Renewables suffered their first “serious slowdown” in 2012, as their rapid growth outpaced the capacity of some economies to continue subsidizing them, according to BP Chief Economist Christof Rühl. Global renewables consumption – defined as wind, geothermal, biomass, solar and waste – grew by 15.2% in 2012 over 2011 levels, to 237.4 million tons of… Keep reading →
Energy News Roundup: China’s Environmental Regulations, Geopolitical Risk Premium, and Finally, Angola LNGBy Conway Irwin
China has enacted new measures to improve air quality, including a mandate that heavy polluters, such as coal-fired power plants, reduce emissions by 30% per unit of economic output by the end of 2017, and publicly release environmental information. Certainly seems like a step in the right direction for a country whose capital city’s pollution… Keep reading →
The future of Alaska’s abundant natural gas reserves has hung in the balance for decades, with much disagreement over how to maximize value for the disparate stakeholders and minimize negative environmental impacts associated with developing the gas. However, the US energy picture has been radically redrawn in recent years, finally putting a potential solution within… Keep reading →
A pair of proposed pipeline projects may bring more than 90 billion cubic meters per year of natural gas to European markets, but this will not undermine the rationale for developing the continent’s indigenous shale resources, which could offer a range of other economic and security benefits, says Eurasia Group global gas analyst Leslie Palti-Guzman…. Keep reading →
BP displayed a lack of caution in agreeing to a rather lax set of standards regarding payment for Macondo oil spill claims. “The level of compensation was never capped and the settlement didn’t require proof that losses were caused by the spill.” [Bloomberg] Walgreens is building its first “net-zero energy” store in Illinois. Adding generation capacity… Keep reading →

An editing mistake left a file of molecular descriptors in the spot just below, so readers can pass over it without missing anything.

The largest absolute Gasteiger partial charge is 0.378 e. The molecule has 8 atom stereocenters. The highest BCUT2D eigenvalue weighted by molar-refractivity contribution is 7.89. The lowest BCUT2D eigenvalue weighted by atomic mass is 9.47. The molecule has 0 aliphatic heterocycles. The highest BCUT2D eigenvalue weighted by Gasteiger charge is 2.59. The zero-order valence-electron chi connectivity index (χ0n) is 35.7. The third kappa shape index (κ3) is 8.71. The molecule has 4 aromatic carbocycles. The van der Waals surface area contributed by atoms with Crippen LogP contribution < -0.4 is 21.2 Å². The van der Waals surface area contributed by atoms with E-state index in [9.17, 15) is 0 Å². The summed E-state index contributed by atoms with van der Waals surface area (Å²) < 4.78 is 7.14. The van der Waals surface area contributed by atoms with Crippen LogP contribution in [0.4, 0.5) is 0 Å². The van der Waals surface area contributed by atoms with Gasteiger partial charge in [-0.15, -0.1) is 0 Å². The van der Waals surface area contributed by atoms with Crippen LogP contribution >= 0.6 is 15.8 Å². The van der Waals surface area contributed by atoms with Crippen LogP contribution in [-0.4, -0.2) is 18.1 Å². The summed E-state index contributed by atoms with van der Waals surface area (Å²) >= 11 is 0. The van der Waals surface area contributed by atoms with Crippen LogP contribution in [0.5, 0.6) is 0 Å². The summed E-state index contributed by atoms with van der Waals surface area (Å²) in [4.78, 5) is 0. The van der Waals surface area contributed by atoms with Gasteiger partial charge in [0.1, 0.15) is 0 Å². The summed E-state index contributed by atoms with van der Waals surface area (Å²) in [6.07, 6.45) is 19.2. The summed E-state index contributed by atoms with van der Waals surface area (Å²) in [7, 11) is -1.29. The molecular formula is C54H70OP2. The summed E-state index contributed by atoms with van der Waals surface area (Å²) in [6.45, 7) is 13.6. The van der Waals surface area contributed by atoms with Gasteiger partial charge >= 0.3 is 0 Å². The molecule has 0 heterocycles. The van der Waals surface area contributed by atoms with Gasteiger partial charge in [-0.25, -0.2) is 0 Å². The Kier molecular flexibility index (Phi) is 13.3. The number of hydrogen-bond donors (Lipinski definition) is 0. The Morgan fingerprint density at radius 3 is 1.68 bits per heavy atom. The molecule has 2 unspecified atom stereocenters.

One of the most frightening scenes from the financial crisis unfolded in the staid environs of the Commodity Futures Trading Commission’s Washington offices, where the regulators charged with monitoring derivatives trade gathered together the heads of commodity trading from recently shamed Wall Street giants like Goldman Sachs and Morgan Stanley. The CFTC was a comparatively… Keep reading →
Proponents of a “commercial maturity test” for LNG export projects suggest that it could help to bridge the gap between those who support and those who oppose allowing the market to determine how much natural gas the US will sell abroad. But changing the rules mid-stream could give some project developers an edge, and even… Keep reading →
Moody’s analysts are have weighed in on prospects for liquefied natural gas (LNG) exports from the US, forecasting that chemical companies and utilities could see some negative impact from higher domestic natural gas prices, but not enough to bring down their credit ratings.
Moody’s expects US LNG export capacity to rise to 6.3 billion cubic feet per day by 2020 – equivalent to 178.4 million cubic meters per day, compared with global exports totaling 330.8 billion cubic meters per day in 2011, according to BP’s Statistical Review of World Energy. “We do not expect the volume of exports from North America will have a significant impact on the global LNG trade during this decade,” the rating agency said in a report, The Prospect of US LNG Exports Influences Pricing and Gas Markets Worldwide. Keep reading →
Tax reform in Alaska promises to attract more oil and gas investment, but even for an established player in the state such as ConocoPhillips, getting substantial new production onstream.
Alaska’s state legislature approved oil tax legislation reform earlier this month designed to establish a more attractive investment climate for oil and gas producers. Companies such as ConocoPhillips, ExxonMobil and BP have been calling for changes to Alaska’s fiscal system for years, arguing that it deters investment in the state’s substantial resources. Keep reading →
Devon Energy chief executive John Richels is confident that US President Barack Obama’s administration will approve the the Keystone XL pipeline, but he expects the gap between prices for Canadian heavy oil and US benchmark West Texas Intermediate (WTI) to narrow even if the pipeline never gets built.
“Keystone XL is going to be approved,” Richels told attendees of the Independent Petroleum Association of America’s Oil and Gas Investment Symposium in New York on Tuesday. “From a national point of view it makes no sense for the President not to approve that, and buy more oil from Venezuela and the Middle East.” The Keystone XL pipeline, as envisaged, would transport up to 830,000 barrels per day of Canadian oil from Alberta to US refineries. Keep reading →